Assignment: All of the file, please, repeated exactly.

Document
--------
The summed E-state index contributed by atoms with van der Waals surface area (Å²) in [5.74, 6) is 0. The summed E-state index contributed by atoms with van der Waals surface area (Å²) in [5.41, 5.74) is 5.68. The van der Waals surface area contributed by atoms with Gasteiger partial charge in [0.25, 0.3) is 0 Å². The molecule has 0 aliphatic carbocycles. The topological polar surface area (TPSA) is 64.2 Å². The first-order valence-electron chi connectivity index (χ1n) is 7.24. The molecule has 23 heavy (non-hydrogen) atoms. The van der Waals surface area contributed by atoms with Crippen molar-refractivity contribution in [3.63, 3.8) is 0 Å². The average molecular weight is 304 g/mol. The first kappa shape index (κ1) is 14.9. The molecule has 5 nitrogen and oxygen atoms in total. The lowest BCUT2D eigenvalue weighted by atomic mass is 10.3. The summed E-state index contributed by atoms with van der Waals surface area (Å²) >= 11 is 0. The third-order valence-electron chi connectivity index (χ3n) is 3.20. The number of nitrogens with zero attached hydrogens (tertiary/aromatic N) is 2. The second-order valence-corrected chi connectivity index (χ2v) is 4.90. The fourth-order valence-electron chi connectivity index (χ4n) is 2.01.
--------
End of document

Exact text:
The summed E-state index contributed by atoms with van der Waals surface area (Å²) in [5.74, 6) is 0. The summed E-state index contributed by atoms with van der Waals surface area (Å²) in [5.41, 5.74) is 5.68. The van der Waals surface area contributed by atoms with Gasteiger partial charge in [0.25, 0.3) is 0 Å². The molecule has 0 aliphatic carbocycles. The topological polar surface area (TPSA) is 64.2 Å². The first-order valence-electron chi connectivity index (χ1n) is 7.24. The molecule has 23 heavy (non-hydrogen) atoms. The van der Waals surface area contributed by atoms with Crippen molar-refractivity contribution in [3.63, 3.8) is 0 Å². The average molecular weight is 304 g/mol. The first kappa shape index (κ1) is 14.9. The molecule has 5 nitrogen and oxygen atoms in total. The lowest BCUT2D eigenvalue weighted by atomic mass is 10.3. The summed E-state index contributed by atoms with van der Waals surface area (Å²) >= 11 is 0. The third-order valence-electron chi connectivity index (χ3n) is 3.20. The number of nitrogens with zero attached hydrogens (tertiary/aromatic N) is 2. The second-order valence-corrected chi connectivity index (χ2v) is 4.90. The fourth-order valence-electron chi connectivity index (χ4n) is 2.01.